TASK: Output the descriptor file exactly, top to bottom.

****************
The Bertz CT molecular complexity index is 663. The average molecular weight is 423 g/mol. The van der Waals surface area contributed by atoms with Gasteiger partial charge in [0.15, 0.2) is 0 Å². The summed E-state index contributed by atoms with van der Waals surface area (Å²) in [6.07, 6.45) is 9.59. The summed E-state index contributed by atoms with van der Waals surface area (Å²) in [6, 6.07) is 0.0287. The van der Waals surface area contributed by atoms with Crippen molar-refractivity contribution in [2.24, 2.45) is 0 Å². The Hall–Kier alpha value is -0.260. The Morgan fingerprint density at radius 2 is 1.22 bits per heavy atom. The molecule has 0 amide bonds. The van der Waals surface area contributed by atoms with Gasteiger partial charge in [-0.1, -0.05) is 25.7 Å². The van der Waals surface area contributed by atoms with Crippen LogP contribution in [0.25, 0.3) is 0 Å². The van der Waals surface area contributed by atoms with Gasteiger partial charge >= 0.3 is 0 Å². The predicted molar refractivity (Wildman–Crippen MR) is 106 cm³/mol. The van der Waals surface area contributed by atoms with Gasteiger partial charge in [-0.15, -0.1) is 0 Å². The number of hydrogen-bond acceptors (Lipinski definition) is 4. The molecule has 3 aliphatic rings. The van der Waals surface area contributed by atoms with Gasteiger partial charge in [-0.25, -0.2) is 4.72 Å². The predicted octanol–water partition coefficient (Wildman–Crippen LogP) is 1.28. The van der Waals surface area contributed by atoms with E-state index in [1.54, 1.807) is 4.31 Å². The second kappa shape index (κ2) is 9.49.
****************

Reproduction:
The Bertz CT molecular complexity index is 663. The average molecular weight is 423 g/mol. The van der Waals surface area contributed by atoms with Gasteiger partial charge in [0.15, 0.2) is 0 Å². The summed E-state index contributed by atoms with van der Waals surface area (Å²) in [6.07, 6.45) is 9.59. The summed E-state index contributed by atoms with van der Waals surface area (Å²) in [6, 6.07) is 0.0287. The van der Waals surface area contributed by atoms with Crippen molar-refractivity contribution in [2.24, 2.45) is 0 Å². The Hall–Kier alpha value is -0.260. The Morgan fingerprint density at radius 2 is 1.22 bits per heavy atom. The molecule has 0 amide bonds. The van der Waals surface area contributed by atoms with Gasteiger partial charge in [-0.1, -0.05) is 25.7 Å². The van der Waals surface area contributed by atoms with Crippen LogP contribution in [0.25, 0.3) is 0 Å². The van der Waals surface area contributed by atoms with Gasteiger partial charge >= 0.3 is 0 Å². The predicted molar refractivity (Wildman–Crippen MR) is 106 cm³/mol. The van der Waals surface area contributed by atoms with Gasteiger partial charge in [-0.15, -0.1) is 0 Å². The number of hydrogen-bond acceptors (Lipinski definition) is 4. The molecule has 3 aliphatic rings. The van der Waals surface area contributed by atoms with Gasteiger partial charge in [-0.25, -0.2) is 4.72 Å². The predicted octanol–water partition coefficient (Wildman–Crippen LogP) is 1.28. The van der Waals surface area contributed by atoms with E-state index in [1.54, 1.807) is 4.31 Å². The second kappa shape index (κ2) is 9.49.